Monday, June 19, 2006

No doubt there are all kinds of high and low; Cool and Hot; awards, since there seems to be nothing more popular than the handing out of prizes, a phenomenon first remarked by Lewis Carroll:
However, when they had been running half an hour or so, and were quite dry again, the Dodo suddenly called out “The race is over!” and they all crowded round it, panting, and asking, “But who has won?”
This question the Dodo could not answer without a great deal of thought, and it sat for a long time with one finger pressed upon its forehead (the position in which you usually see Shakespeare, in the pictures of him), while the rest waited in silence. At last the Dodo said, “EVERYBODY has won, and all must have prizes.”

Sooner or later the temptation to inflate the currency in one way or another becomes irresistible ;-) The cold, hard fact is that there are only two “prizes” worth having, short-term success and long-term acclaim, neither of which can be conveyed by any means other than the uncoerced consensus of the relevant public. Yet as self-evident as that might seem, there is some irresistible impulse built into the human psyche that makes us keep handing out awards anyway. Sixty-five percent of the members of the Jozef Imrich's fan club are women. The JI Journal notes ;-) Booksellers believe Bohemian writer Jozef Imrich may have tapped into the same audience that has devoured memoirs over the past seven months, a genre that in recent years has increasingly included more reality and suspense. They say the 9/11 terrorist attacks, coupled with the war in Iraq, have changed what women are willing to read Women Read Thrillers, Too: Am I kidding myself?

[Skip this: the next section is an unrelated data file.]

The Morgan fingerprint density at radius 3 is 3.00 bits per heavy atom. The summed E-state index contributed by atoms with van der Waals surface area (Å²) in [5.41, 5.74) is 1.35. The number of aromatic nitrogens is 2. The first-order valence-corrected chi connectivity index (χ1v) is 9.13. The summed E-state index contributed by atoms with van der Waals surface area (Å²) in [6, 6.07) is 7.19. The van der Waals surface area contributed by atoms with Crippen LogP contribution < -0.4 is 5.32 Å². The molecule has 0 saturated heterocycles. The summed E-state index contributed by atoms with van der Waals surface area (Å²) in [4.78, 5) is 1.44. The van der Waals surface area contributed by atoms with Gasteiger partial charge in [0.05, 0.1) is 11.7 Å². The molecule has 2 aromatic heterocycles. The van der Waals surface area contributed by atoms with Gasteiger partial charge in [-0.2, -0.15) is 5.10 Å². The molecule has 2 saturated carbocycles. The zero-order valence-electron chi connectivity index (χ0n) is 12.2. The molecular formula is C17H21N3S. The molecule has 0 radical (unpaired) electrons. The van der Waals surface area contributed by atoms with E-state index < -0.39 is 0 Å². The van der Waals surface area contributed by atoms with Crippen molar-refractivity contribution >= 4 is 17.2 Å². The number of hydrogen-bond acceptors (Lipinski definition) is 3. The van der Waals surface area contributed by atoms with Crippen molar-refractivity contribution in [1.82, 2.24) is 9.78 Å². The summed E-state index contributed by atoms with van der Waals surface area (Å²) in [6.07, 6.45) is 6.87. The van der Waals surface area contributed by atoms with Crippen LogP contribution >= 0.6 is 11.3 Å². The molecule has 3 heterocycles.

Art of Living & Literature Across Frontiers: Narrative Digest: I won't mind—much—if you rub Cold River in
The Nieman Program on Narrative Journalism at Harvard University runs a wonderful site for writers, the Nieman Narrative Digest.

The site is updated with new features about narrative journalism about every two weeks. Recent pieces include "Stories Are Everywhere" by author Adrian Nicole LeBlanc and "14 Tips for Building Character" by Rick Meyer, a narrative editor at the Los Angeles Times.

Stories Are Everywhere [Cold River Stories Are Everywhere ; A collection of scores of examples of excellent narrative journalism. Notable Narratives]
• · If you want to create a bestseller in Australia, here is this year's formula: What makes a bestseller? ; I now know that if you describe things as better as they are, you are considered to be romantic; if you describe things as worse than they are, you are called a realist; and if you describe things exactly as they are, you are called a satirist. - Quentin Crisp, The Naked Civil Servant So far as it has merit, a Cold River is a fact, arbitrary and individual
• · · Reviewing 101: John Updike's rules John Updike’s six rules for book reviewing ; Try to understand what the author wished to do, and do not blame him for not achieving what he did not attempt Friendly skies
• · · · Art permits you to accept illogical immediacy, and in doing so releases you from chasing after the distant and the ideal. When this occurs, the effect is exalting The Water's Edge ; Cold comfort
• · · · · War cannot be negated. One must live it or die of it. So it is with the absurd: it is a question of breathing with it, of recognizing its lessons and recovering their flesh. In this regard the absurd joy par excellence is creation. 'Art and nothing but art,' said Nietzsche, 'we have art in order not to die of the truth. - Albert Camus, The Myth of Sisyphus Gianna: Blog's not dead, it's only sleeping ; I can see why I am excited: If there is one writer whose name noir aficionados want to shout from the rooftops over and over (and over) again because not enough people have heard of him, dammit, then Daniel Woodrell is probably tops Sarah Weinman does it all for Media Dragon
• · · · · · I'm not sure where the balance tips into martyrdom or a lack of generosity. Use your websites to promote others. Stand by Me: How We Can Help Each Other ; Commiserate RIP, Mystery Circus, a great site that never did seem to find its audience, alas.